'Zile Ban' chanting ancient opera againt city wall
By Jeff (chinaculture.org)
Updated: 2005-11-16 15:27
While the charm of Xi'an usually originates from the grand ancient buildings
and its time-honored history, the city has much more. Qinqiang, a local opera
prevailing in Northwest China, represents the artistic height of the city's
attraction. Listening to as well as singing Qinqiang has become an important
part of many in the city. In the form of Zile Ban, Qinqiang has been exerting
its influence among the people, hence maintaining its vitality.
literally meaning self-entertaining class, usually consists of semi-professional
performers who were formerly amateur. No stage and lighting are required. With
only a few simple musical instruments, the performers stage the sorrows and joys
of life almost anywhere. Walking along the City Wall, one could easily find a
number of Zile Bans. With the sky as the curtain and earth as the stage, Zile
Ban is completely free in nature. Both the performers and the spectators are
very engaged into the program.
The amateur performers, who gather mainly in the form of Zile Ban, can be
frequently found under the ancient City Wall. They may come from distinctively
different walks of life, but yet share the same artistic hobby. They are also
all good at singing, or playing accompanying musical instruments. Despite their
amateur status, many of the participants are actually versatile.
The reason why Xi'an people love Qinqiang not only lies in the antiqueness of
the art form as a cultural relic. It's also because the snarling and screaming
style best echoes the desires and feelings of their souls.
The form of Zile Ban has greatly enhanced the dissemination and popularity of
Qinqiang Opera, which has become an indispensable part in the cultural scene of
Xi'an. Most of the local people can sing some lines of the opera, and almost
every village has its own Zile Ban. During major festivals like the Spring
Festival, the villagers indulge themselves to satisfy their addiction to the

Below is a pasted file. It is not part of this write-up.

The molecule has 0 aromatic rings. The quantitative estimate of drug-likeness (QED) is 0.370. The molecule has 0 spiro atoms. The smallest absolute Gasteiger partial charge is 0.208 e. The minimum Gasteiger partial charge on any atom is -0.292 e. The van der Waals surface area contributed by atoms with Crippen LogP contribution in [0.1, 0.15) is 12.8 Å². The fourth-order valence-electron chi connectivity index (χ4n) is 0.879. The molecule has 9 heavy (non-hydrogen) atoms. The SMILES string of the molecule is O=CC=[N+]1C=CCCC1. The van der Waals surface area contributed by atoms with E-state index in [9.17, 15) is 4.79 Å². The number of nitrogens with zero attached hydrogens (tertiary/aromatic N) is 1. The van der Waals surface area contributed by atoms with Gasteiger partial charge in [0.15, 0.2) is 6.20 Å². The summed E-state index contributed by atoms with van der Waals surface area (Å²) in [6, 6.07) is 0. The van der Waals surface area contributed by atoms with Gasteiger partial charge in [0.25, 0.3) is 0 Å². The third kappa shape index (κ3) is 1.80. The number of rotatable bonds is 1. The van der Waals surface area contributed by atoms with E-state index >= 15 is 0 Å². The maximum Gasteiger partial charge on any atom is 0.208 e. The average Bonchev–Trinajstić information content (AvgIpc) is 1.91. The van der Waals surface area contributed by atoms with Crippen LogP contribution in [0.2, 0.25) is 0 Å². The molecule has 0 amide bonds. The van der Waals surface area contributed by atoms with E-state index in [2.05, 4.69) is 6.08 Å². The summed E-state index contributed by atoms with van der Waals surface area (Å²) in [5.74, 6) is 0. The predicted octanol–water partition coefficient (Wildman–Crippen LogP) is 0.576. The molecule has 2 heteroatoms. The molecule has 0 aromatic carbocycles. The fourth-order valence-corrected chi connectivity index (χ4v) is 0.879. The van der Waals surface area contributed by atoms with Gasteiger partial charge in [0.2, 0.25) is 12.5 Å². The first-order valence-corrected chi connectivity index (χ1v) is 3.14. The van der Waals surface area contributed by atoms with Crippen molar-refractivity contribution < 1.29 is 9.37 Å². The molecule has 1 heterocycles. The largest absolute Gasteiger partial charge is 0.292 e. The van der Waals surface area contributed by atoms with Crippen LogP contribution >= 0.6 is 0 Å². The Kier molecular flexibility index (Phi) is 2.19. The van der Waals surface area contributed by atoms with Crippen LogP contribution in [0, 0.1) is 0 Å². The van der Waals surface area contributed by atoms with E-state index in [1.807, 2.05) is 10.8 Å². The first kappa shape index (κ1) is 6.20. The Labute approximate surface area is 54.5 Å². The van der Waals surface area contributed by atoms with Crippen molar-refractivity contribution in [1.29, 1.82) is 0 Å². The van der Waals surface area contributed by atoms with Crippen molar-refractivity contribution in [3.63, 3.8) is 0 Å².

opera art form.
There are several grandiose professional Qinqiang Opera troupes like the
famous Yisu Theater, where a number of opera masters gather. However, common
citizens don't quite frequent those places; instead, they more often participate
in or listen to Zile Ban along the City Wall.
With fervent love for Qinqiang, people from all ages in Shaanxi Province
favor the Qinqiang TV program. Among the dozens of TV stations and hundreds of
programs, Voice of Qin, a program promoting Qinqiang by the Shaanxi Provincial
TV Station, has been the audience-rating winner for more than ten consecutive
When people from outside of Shaanxi Province observe the unique singing style
of Qinqiang Opera, especially that of the "painted face," they are usually
astonished by its intensity and exaltation, and jokingly summarize three
necessary requirements for the performance of Qinqiang: First, the stage must be
solid enough so that it would not collapse when the performers are singing;
second, the performers must be strong enough so that they won't tire out in
their long career; and third, the spectators must be bold and audacious enough
so that they won't be too scared to enjoy the performance. Though those words
may be a little exaggerative, they have in a way demonstrated the artistic
feature of the art form.
According to the historical records of the Qing Dynasty (1644-1911), Qinqiang
had been spread to all of China except the provinces in the northeastern part of
As a local opera mainly prevailing in Shaanxi and Gansu provinces, Qinqiang
Opera was formed in the Mid-Ming Dynasty (1368-1644). Kunqu, Yiyang tune, and
other local art forms have influenced it throughout its development. With wooden
clapper as the rhythm instrument, the music is loud, vehement, and sonorous, and
the opera excels in expressing majestic, angry, solemn, and stirring sentiments.
The art form disseminated across the country at the juncture of the Ming and
Qing (1644-1911) dynasties, exerting influences at different levels to a lot of
local operas in China, including Peking Opera.